There are many law graduates now suing their law schools because of the promises of jobs and now they find it impossible to get one.

A recent news story on TV showed a top graduate of a New York Law School was suing them because he could not get hired by anybody in the city of New York. He was working as a waiter in a pizza shop making minimum wage. His debt from law school was $230,000.00. He will be 65 by the time he gets that paid off. If that's what you want to do, ENJOY!

Do Canadian Lawyers Sue A Lot For Medical Malpractice?
Serious Question Given That It Is A Single-Payer Country. Is Medical Malpractice Suits In Canada, Where The Government Is The Defendant, As Rampant As Medical Malpractice Suits Are Here In The States? After Obesity And Smoking, The Biggest Medical Expense In The Us Is Due To Tort Law.

No.

There are several for this...

1. Loser-pays. Canada has a loser-pays legal system. If you sue someone and loose, a judge may declare the case 'without merit' and order the plaintiff to pay the defendants legal and/or the court costs. It avoids 'blackmail' lawsuits which you get in the US where the doctors/insurance settles merely to avoid the cost of a lawsuit.

2. No medical damages. Because of universal health care, you typically can't sue for any medical costs to correct the issue since they would be covered. Any medical costs you suffer as a result are automatically covered. Also, since you are covered, you don't need to sue immediately in order to get money for care.

3. Liability limits. In Canada there are absolute liability limits on non-deliberate damages for pain and suffering. This is based on inflation and sits around $330,000. Loss of work damages are not so limited, but typically costs issue maximums of around $1M -- the general reason being that if you were in a profession which could earn much more than this... you'd carry your own insurance.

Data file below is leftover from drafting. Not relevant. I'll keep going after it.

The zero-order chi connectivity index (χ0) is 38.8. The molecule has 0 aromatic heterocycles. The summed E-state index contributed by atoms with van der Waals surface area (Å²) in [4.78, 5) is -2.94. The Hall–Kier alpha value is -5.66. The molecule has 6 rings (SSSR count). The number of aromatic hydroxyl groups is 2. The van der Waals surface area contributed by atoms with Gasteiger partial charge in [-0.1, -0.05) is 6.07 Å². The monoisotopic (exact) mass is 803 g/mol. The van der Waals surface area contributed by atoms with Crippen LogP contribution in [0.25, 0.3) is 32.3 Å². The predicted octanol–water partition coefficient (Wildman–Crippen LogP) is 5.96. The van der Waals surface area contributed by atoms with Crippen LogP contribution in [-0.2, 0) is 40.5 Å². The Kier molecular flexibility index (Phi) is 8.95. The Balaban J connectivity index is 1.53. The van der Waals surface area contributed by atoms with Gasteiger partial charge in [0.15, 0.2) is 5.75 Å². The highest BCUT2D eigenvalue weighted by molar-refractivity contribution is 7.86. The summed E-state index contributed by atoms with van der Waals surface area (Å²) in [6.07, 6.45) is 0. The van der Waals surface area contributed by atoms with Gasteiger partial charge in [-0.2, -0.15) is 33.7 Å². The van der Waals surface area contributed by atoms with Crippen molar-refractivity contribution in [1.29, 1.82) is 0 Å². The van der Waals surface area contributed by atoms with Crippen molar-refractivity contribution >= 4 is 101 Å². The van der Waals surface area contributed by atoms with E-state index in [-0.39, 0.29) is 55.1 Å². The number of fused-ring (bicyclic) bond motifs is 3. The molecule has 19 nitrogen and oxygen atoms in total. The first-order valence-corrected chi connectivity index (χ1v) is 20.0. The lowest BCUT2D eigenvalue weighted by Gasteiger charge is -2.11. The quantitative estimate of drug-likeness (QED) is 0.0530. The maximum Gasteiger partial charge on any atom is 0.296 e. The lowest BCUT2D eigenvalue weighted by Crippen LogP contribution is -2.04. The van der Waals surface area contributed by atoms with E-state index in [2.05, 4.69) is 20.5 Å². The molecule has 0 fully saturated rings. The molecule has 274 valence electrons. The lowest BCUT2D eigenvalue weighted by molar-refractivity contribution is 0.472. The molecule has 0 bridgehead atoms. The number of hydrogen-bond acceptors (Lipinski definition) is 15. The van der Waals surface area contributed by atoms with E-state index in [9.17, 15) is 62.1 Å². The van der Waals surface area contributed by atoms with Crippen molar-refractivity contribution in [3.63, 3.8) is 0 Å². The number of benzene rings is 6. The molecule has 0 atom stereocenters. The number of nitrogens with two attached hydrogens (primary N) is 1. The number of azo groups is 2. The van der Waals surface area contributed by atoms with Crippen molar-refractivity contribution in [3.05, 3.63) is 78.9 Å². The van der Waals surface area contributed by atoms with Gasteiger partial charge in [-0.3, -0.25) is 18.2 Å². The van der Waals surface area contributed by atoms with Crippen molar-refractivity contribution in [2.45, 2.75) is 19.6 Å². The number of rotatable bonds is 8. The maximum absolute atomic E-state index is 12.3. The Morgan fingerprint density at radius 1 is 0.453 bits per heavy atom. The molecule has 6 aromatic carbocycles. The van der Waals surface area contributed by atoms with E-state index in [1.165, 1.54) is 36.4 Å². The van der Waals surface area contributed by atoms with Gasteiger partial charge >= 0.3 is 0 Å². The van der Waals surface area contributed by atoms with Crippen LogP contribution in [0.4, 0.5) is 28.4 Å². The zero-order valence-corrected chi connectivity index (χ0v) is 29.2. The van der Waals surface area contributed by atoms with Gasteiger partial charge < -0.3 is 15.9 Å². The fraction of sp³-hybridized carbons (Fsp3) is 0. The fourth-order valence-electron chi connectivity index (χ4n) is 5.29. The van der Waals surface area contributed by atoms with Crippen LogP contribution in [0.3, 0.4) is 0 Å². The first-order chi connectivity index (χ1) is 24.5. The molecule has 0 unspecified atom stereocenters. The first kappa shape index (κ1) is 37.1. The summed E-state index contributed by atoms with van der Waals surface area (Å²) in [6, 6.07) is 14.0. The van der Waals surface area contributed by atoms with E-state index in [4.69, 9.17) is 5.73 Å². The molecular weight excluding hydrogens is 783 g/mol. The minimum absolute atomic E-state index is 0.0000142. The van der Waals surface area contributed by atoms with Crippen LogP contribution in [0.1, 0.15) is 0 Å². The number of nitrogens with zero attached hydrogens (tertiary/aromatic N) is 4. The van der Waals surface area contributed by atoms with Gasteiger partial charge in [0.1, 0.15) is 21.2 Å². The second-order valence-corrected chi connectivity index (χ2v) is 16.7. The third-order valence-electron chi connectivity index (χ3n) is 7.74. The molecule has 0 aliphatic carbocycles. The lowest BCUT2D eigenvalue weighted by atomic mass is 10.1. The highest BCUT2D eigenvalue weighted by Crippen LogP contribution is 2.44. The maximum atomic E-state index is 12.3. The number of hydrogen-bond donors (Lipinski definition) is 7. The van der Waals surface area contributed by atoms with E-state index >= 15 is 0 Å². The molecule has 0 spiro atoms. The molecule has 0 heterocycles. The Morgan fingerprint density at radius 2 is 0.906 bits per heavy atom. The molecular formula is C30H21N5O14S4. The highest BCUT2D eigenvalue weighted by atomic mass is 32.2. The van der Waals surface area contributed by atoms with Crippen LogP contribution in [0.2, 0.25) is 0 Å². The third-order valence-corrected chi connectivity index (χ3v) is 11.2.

4. Better regulation/certification. Canadian doctors are better monitored and because the province owns all the hospitals and there are a limited number of provinces... you typically don't get incompetent doctors moving around. Doctor rating sites, licensing agencies (college of physicians), etc. make it much easier to deal with a problem doctor.

5. Arbitration. Most provinces require malpractice claims to go through an arbitration process of some sort. The province usually wants to settle (since it will be paying the medical costs anyway) and the lawyers usually want to settle (since they are capped in awards anyway). Most judges are unlikely to award much more than the arbitrator decides anyway. Usually in these cases, fault is fairly obvious and there is little reason to draw things out in court.

How Can I Find A Pro-Bono Attorney For A Family Law Case In Oregon?
A Great Injustice Is Being Done To My Daughter, Who, Because She Can'T Afford An Attorney Her Rights Are Being Totally Violated By This Small Town Court System...Someone Please Help!!!

Look in the yellow pages for Legal Aid. Most larger cities (if there is one near you) have Legal Aid organizations that are charities and they do only pro-bono work.

They will look at your / your daughters financial situation and the merits of the case and will probably advise you and perhaps help you with the case. It won't cost you anything.

What Would The Best Major Be To Become A Tort Law Attorney?